שהגיעו לפרקן ולא הגיעו לשנים בנות עניים טופלות אותן בסיד בנות עשירים טופלות אותן בסולת בנות מלכים בשמן המור שנאמר ׳ששה חדשים בשמן המור
who reached physical maturity, but had not yet reached the age of majority, and women who sought to remove hair for cosmetic purposes: They would smear daughters of the poor with lime; they would smear daughters of the wealthy with fine flour; they would smear daughters of kings with shemen hamor, as it was stated: “For so were the days of their anointing filled, six months with shemen hamor” (Esther 2:12).
מאי שמן המור רב הונא בר ירמיה אומר סטכת רב ירמיה בר אבא אמר שמן זית שלא הביא שליש
The Gemara asks: What is shemen hamor? Rav Huna bar Ḥiyya said: Setaket. Rav Yirmeya bar Abba said: It is olive oil extracted from an olive that has not yet reached a third of its growth; the acidic oil is effective as a depilatory.
תניא רבי יהודה אומר אנפיקנין שמן זית שלא הביא שליש ולמה סכין אותו מפני שמשיר את השיער ומעדן את הבשר:
It was taught in a baraita: Rabbi Yehuda says that anpiknin is olive oil from an olive that has not reached a third of its growth. And why is it spread on the body? It is due to the fact that it removes [mashir] the hair and pampers the skin.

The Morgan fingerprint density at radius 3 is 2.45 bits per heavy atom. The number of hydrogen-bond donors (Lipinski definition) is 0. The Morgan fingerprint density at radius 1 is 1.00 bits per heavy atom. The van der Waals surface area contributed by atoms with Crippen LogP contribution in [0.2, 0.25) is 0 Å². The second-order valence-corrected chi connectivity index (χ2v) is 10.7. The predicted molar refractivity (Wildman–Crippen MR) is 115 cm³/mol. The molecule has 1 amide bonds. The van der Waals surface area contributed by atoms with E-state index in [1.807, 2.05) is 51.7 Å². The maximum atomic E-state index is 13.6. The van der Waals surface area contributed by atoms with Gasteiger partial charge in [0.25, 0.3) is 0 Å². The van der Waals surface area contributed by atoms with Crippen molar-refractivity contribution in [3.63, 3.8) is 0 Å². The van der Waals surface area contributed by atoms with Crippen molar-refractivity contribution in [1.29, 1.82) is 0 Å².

זה הכלל כל שהוא ממין דגן: תניא אמר רבי יהושע וכי מאחר ששנינו כל שהוא מין דגן הרי זה עובר בפסח למה מנו חכמים את אלו כדי שיהא רגיל בהן ובשמותיהן
The mishna states: This is the principle: One violates these prohibitions on Passover with anything that is prepared from a type of grain. It was taught in a baraita that Rabbi Yehoshua said: Now that we learned that by possessing anything that is a type of grain one violates the prohibition against leaven during Passover, why did the Sages list these items individually? They could have simply stated the principle. The baraita explains that the Sages provided a list of prohibited foods so that one would become familiar with these items and with their names, so that it would become widely known that these foods contain a small quantity of grain.
כי הא דההוא בר מערבא איקלע לבבל הוה בישרא בהדיה אמר להו קריבו לי מתכילתא שמע דקאמרי קריבו ליה כותח כיון דשמע כותח פירש:
The Gemara cites an incident that underscores the significance of familiarity with the names of foods: As in this case of that man from the West, Eretz Yisrael, who visited Babylonia, and had meat with him, he said to his hosts: Bring me a dip with which to eat my bread. He heard them saying: Bring him kutaḥ. Since he heard the word kutaḥ, he stopped eating, as he knew that kutaḥ contains milk and may not be eaten with meat. This incident underscores that it is advantageous for one to familiarize himself with the names and ingredients of different foods, so that he will be aware of the nature of the food even if he does not recognize it.